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Bodies found floating in the Ganges as India battles second Covid wave

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Dozens of bodies have been washing up on the banks of the Ganges river as hospitals and crematoriums across India remain overwhelmed by the country's rampant second wave of Covid-19.

Officials in the east Indian state of Bihar said in a statement Tuesday that at least 71 corpses washed up in the city of Buxar, adding that they were likely coming from India’s most populous state, Uttar Pradesh. Similarly, officials in Uttar Pradesh said Tuesday that dozens of bloated and decomposed bodies were found on their side of the Ganges river in the district of Ghazipur.

Gajendra Singh Shekhawat, minister of water resources, said in a tweet Tuesday that the central government is seeking an investigation of the unidentified bodies, which are suspected to be of people who have died of Covid-19. He added that the unidentified bodies will be cremated as per the government’s pandemic safety protocols.

Image: People wait in a line to refill oxygen cylinders for Covid-19 patients at a refilling center in New Delhi (auseef Mustafa / AFP - Getty Images)
Image: People wait in a line to refill oxygen cylinders for Covid-19 patients at a refilling center in New Delhi (auseef Mustafa / AFP - Getty Images)

In India's capital, New Delhi, ashes of Covid-19 patients are going unclaimed, according to Reuters.

A report by the Press Trust of India on Monday found that people are abandoning bodies of Covid-19 victims in fear of catching the infection themselves.

India posted a record number of Covid-19 deaths Wednesday, bringing the total number to 254,197 and its overall cases to over 23 million, only second after the United States, according to Health Ministry data.

However, the number is thought to be a vast undercount, with experts warning the real figures may be five to 10 times higher in the country of more than 1.3 billion people.

Ankit Gupta, a volunteer who has been supporting lower-income families, migrant workers and the homeless in Delhi by providing them with medical supplies and meals, said that the number of deaths in the capital is severely underreported.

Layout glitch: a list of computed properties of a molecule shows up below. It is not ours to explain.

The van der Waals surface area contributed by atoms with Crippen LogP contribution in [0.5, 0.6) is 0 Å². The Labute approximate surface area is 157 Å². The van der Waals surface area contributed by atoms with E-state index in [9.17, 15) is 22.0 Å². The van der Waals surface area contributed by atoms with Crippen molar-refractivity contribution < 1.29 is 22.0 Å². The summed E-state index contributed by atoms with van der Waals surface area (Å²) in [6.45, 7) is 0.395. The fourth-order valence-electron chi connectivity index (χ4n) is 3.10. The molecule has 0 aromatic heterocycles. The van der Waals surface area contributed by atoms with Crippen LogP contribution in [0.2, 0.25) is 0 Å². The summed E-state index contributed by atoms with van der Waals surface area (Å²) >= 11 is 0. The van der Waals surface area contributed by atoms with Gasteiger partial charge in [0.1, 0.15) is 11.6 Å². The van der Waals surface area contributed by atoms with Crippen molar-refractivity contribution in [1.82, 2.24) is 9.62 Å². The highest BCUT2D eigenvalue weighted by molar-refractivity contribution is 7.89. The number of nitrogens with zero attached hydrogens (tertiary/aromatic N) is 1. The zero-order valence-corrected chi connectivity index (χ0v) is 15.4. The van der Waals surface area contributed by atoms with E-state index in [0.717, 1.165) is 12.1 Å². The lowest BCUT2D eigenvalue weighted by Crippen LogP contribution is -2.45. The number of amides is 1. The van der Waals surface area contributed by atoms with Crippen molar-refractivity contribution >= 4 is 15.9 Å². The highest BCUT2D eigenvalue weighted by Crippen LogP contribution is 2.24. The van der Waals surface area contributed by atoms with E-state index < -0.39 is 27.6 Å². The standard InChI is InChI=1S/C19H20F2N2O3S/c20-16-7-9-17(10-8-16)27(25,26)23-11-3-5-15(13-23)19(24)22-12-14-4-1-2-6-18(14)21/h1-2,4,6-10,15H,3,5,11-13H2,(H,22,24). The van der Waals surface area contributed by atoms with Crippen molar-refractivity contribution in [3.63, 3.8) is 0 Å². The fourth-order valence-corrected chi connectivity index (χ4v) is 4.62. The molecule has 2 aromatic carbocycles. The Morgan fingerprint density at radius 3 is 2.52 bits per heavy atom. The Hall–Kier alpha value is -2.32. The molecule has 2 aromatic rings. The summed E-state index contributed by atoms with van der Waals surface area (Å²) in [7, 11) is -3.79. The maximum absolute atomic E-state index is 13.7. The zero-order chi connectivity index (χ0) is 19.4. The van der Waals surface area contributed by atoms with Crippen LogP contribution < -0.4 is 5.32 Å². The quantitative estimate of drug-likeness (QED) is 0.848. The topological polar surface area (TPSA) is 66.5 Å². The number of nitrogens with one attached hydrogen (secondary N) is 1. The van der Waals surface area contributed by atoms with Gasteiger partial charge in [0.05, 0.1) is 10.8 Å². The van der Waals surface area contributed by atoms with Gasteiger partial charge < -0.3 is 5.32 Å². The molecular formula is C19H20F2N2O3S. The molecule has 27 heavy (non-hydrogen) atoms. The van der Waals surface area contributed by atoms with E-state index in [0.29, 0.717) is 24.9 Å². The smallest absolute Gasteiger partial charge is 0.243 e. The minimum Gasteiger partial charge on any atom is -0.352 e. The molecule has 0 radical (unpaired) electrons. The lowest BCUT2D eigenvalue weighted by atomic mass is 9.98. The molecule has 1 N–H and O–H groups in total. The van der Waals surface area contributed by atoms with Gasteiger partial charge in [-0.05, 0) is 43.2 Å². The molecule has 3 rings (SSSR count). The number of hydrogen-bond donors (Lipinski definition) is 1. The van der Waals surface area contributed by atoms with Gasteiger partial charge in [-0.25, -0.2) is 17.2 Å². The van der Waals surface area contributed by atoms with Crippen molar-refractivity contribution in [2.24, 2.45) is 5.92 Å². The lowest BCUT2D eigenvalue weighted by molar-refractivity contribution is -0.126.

“Many of the people I have tried to help, they unfortunately died at home,” he said. “There are people who are not getting ICU beds at hospitals, these deaths are not registered in the official figures.”

Across India, several states have been imposing localized lockdowns. Prime Minister Narendra Modi’s government continues to face pressure to announce a nationwide lockdown to curb the spread of the virus.

India has opened vaccinations to all adults this month in an attempt to contain the surge in cases, however, many Indian states have seen shortages in vaccine stocks.

Image: Beds are seen inside a Gurudwara converted into a Covid-19 care facility in New Delhi (Adnan Abidi / Reuters)
Image: Beds are seen inside a Gurudwara converted into a Covid-19 care facility in New Delhi (Adnan Abidi / Reuters)

India is administering two domestically manufactured vaccines: Covishield, made by the Serum Institute of India, and Covaxin, made by Bharat Biotech. Both companies have struggled to meet the increasing demand.

In a press conference Wednesday, Delhi’s deputy chief minister, Manish Sisodia, said that the capital had run out of its reserve stock of vaccines, forcing the city to shut down more than 100 centers administering Covaxin.

However, a glaring hesitancy to get vaccinated remains apparent in India. Gupta said, "The correct information about the vaccination is not reaching people via the government, that’s why there’s a lack of trust factor and many people are not registering for the vaccine.”

He also found that migrant workers and the poor were being overlooked in the country’s vaccination attempts. “These vaccines are only for the privileged people or the tech-savvy, what about those people who don’t have mobile phones or internet connections? How will they get the vaccine?”

As India continues to grapple with its second wave, the World Health Organization on Monday classified the coronavirus variant identified in India last year as a “variant of concern at a global level.”

“There is some available information to suggest increased transmissibility,” the agency said, adding that the variant had already spread to more than 30 countries.

Countries neighboring India are also facing a surge in fresh Covid-19 infections, including Nepal, Sri Lanka, Maldives and Pakistan. This has sparked fears of the virus running rampant across South Asia in the coming months.

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